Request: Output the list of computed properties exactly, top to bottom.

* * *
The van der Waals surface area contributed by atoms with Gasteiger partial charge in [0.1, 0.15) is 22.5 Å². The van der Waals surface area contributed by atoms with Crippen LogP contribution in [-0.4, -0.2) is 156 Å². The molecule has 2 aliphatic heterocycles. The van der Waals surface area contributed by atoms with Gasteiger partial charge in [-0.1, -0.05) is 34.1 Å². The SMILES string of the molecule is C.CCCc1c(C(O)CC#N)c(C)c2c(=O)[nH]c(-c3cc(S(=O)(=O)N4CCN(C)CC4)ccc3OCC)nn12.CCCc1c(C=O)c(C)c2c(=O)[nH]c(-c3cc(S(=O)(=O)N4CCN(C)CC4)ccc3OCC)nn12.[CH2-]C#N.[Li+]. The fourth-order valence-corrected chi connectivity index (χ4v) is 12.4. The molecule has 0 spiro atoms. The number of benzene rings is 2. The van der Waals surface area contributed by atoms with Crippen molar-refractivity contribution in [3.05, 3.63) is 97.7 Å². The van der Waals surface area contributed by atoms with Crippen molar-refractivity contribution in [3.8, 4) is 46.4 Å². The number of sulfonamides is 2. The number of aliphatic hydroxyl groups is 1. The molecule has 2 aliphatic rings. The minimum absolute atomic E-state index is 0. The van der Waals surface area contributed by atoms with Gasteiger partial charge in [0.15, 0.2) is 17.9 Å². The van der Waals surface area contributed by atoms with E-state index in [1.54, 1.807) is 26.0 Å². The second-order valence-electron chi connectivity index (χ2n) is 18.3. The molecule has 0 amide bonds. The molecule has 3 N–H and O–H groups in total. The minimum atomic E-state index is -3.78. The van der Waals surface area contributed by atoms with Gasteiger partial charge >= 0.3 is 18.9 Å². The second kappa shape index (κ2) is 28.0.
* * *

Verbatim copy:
The van der Waals surface area contributed by atoms with Gasteiger partial charge in [0.1, 0.15) is 22.5 Å². The van der Waals surface area contributed by atoms with Crippen LogP contribution in [-0.4, -0.2) is 156 Å². The molecule has 2 aliphatic heterocycles. The van der Waals surface area contributed by atoms with Gasteiger partial charge in [-0.1, -0.05) is 34.1 Å². The SMILES string of the molecule is C.CCCc1c(C(O)CC#N)c(C)c2c(=O)[nH]c(-c3cc(S(=O)(=O)N4CCN(C)CC4)ccc3OCC)nn12.CCCc1c(C=O)c(C)c2c(=O)[nH]c(-c3cc(S(=O)(=O)N4CCN(C)CC4)ccc3OCC)nn12.[CH2-]C#N.[Li+]. The fourth-order valence-corrected chi connectivity index (χ4v) is 12.4. The molecule has 0 spiro atoms. The number of benzene rings is 2. The van der Waals surface area contributed by atoms with Crippen molar-refractivity contribution in [3.05, 3.63) is 97.7 Å². The van der Waals surface area contributed by atoms with Crippen molar-refractivity contribution in [3.8, 4) is 46.4 Å². The number of sulfonamides is 2. The number of aliphatic hydroxyl groups is 1. The molecule has 2 aliphatic rings. The minimum absolute atomic E-state index is 0. The van der Waals surface area contributed by atoms with Gasteiger partial charge in [0.15, 0.2) is 17.9 Å². The van der Waals surface area contributed by atoms with E-state index in [1.54, 1.807) is 26.0 Å². The second-order valence-electron chi connectivity index (χ2n) is 18.3. The molecule has 0 amide bonds. The molecule has 3 N–H and O–H groups in total. The minimum atomic E-state index is -3.78. The van der Waals surface area contributed by atoms with Gasteiger partial charge >= 0.3 is 18.9 Å². The second kappa shape index (κ2) is 28.0.